(You may also enjoy Another Defense of Frozen: The Subversive Appeal of Disney’s New Breed of Fairy Tale.)
Disney’s animated feature Frozen, which opens Thanksgiving, has received some attention for 1) its nearly indistinguishable female leads and 2) the interview in which its head of animation, Lino DiSalvo, dared to mention the difficulties of animating two characters who look so much alike:
“Historically speaking, animating female characters are really, really difficult, ’cause they have to go through these range of emotions, but they’re very, very — you have to keep them pretty and they’re very sensitive to — you can get them off a model very quickly. So, having a film with two hero female characters was really tough, and having them both in the scene and look very different if they’re echoing the same expression; that Elsa (Idina Menzel) looking angry looks different from Anna (Kristen Bell) being angry.”
Let’s remind ourselves that Lino DiSalvo is not credited with the designs of these characters.
Let’s set aside that a studio’s characters have a certain overall look to help brand the studio’s films–for example, the longer middle-third of DreamWorks faces:
Let’s set aside that the difficulty Lino DiSalvo describes–keeping a human hero character appealing, on-model and expressive–has applied since Milt Kahl sketched his first Prince (and got stuck with princes the rest of his life.)
Let’s save for another day how hero characters remain the same color and physical type. These choices are driven by studio biases with such deep roots that they heave up the sidewalk of good sense.
I expect the animators are as stumped by the parade of light-eyed, fair-skinned characters as anyone, which is sort of exactly the point DiSalvo is making.
The question that remains is, why do human female leads in American big studio computer-animated features look so dang much alike?
1. What characters?
- Rapunzel (Tangled, Disney)
- Anna (Frozen, Disney)
- Elsa (Frozen, Disney)
- Ginormica (Monsters Vs. Aliens, DreamWorks)
- Jesse (Toy Story franchise, Pixar)
- Penny (Bolt, Disney)
To a lesser extent:
- Mary (Epic, Blue Sky)
- Sgt. Calhoun (Wreck-It Ralph, Disney)
- Roxanne Ritchie (Megamind, DreamWorks)
- Eyes: Light-colored, angled slightly upward, set slightly less than one eye-width apart
- Face: 4 eyes wide, 5 eyes tall
- Nose: Projection contained in middle third of between axis of eyes and bottom of mouth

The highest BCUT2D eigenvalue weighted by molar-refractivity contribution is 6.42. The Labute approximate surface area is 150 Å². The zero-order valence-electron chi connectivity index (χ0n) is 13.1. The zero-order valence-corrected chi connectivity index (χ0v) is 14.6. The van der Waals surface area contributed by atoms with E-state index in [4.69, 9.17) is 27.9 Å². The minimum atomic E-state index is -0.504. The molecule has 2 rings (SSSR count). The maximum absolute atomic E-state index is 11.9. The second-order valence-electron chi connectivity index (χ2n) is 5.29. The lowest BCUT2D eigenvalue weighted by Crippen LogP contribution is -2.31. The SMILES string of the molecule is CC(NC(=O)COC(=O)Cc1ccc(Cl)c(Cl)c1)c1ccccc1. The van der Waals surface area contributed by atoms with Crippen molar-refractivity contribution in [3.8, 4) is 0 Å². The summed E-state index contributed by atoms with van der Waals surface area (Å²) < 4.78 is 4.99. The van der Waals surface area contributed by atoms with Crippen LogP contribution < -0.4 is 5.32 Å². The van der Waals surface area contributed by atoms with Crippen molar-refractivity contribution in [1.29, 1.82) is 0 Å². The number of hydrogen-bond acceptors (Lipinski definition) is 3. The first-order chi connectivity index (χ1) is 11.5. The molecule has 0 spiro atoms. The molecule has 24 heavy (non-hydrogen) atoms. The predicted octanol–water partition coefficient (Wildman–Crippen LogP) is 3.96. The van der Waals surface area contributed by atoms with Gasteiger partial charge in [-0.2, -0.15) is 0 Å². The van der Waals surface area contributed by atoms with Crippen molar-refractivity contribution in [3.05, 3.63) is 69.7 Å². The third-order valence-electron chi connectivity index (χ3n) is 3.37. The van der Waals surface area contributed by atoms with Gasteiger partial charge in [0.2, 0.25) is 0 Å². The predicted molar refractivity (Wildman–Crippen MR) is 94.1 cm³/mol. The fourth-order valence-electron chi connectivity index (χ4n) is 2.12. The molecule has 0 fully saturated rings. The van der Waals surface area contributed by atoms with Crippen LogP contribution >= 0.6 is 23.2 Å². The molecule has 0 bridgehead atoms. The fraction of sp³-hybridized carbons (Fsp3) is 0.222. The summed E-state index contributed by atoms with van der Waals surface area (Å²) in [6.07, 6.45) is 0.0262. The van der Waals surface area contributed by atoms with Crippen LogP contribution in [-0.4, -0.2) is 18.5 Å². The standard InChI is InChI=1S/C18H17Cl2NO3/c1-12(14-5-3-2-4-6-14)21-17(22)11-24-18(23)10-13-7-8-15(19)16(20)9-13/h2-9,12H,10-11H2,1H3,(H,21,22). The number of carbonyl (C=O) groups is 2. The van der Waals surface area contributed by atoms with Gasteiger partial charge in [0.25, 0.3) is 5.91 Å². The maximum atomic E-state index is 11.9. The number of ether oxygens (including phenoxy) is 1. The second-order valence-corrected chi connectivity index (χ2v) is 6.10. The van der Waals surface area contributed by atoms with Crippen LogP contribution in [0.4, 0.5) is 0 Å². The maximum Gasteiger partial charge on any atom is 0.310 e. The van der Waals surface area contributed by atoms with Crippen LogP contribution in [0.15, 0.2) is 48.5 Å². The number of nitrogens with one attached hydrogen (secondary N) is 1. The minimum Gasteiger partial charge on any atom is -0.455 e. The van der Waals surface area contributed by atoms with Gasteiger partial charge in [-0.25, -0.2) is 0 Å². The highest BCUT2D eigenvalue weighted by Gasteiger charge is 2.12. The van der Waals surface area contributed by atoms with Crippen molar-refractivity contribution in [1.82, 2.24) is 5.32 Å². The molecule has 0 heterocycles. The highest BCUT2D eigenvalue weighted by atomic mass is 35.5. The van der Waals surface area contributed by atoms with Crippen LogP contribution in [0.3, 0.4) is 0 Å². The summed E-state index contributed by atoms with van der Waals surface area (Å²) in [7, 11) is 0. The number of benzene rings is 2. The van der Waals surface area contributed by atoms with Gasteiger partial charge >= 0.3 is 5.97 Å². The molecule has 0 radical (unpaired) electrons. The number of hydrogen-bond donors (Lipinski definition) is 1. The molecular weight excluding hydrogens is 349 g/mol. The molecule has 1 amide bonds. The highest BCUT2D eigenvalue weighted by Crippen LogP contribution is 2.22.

- Mouth: When relaxed, contained between inner edges of pupils
2. Are they really more homogenous than the male heroes?
Note the strategies Frozen used to distinguish its two male heroes, Kristoff and Hans.
Unconvinced? Put your eyes on these gorgeous expression maquettes for Mr. Incredible and imagine Mrs. Incredible being put through these paces.
3. Haven’t animated heroines always looked alike?
Yes and no. It’s true computer-animation didn’t invent this look.
This idea places photo-realistic art approaches at odds with iconic character design.
Compare your ability to distinguish between these 2D BESM-compliant faces:
And between Rapunzel, Anna and Ilsa:
In 2D, artists can distinguish characters with palette, line quality, cheats and smears. In 3D, artists don’t have those luxuries.
Even a character as edgy as Atlantis‘s Kida loses a great deal in 3D translation.
4. Why is this a problem?
In story, sameness is death.
As DiSalvo observed, it’s hard to animate distinctly two characters that look exactly alike. And it’s hard for an audience to invest in characters that are allowed only a narrow range of expression.
Furthermore, how can a studio embrace meaningful diversity when it won’t even touch surface diversity?
Yet the homogenizing phenomenon is spreading even to secondary female characters.
5. Do dynamic female characters even exist in big studio features?
…and many, many others.
6. What will it take to change things?
I’m not sure.
Photorealistic cartoons are still pretty new. The next decade of art remains undiscovered country.
Extremely exciting things are happening where computer-animation and stop-motion collide.
In the meantime, a familiar face helps sell tickets. It reminds prospective ticket-buyers of other movies they saw and liked. Breaking from the predetermined style would make people look at the one-sheet and say, “Uh, is this European? Will it have surprise nudity?”
Pixar may have turned storytelling to a sweet science, but the movie business is still about math.
Studios have to walk a line.
But every line can curve.
7. You’re just dying to draw something, aren’t you?
If you want to see me put my work where my mouth is, here’s Motte and Bailey: Crow Stew.
8. In closing?
Kristen Wiig does more voiceover than you’d guess.
There are a lot of movies I need to watch.
Tony Fucile is a beast.
That is all.
If you like thoughtful heckling, you might also enjoy:
- Another Defense of Frozen: The Subversive Appeal of Disney’s New Breed of Fairy Tale
- 8 Reasons Walter White is Wile E. Coyote
- Lois Lane’s Secret in “Man of Steel”
- 12 Lingering Questions About “Star Trek Into Darkness”
- Jack Reacher is Hilarious
- 23 Silly Things About “The Dark Knight Rises”
- 3 Indisputable Reasons to Nominate My Face for the 2014 Campbell Award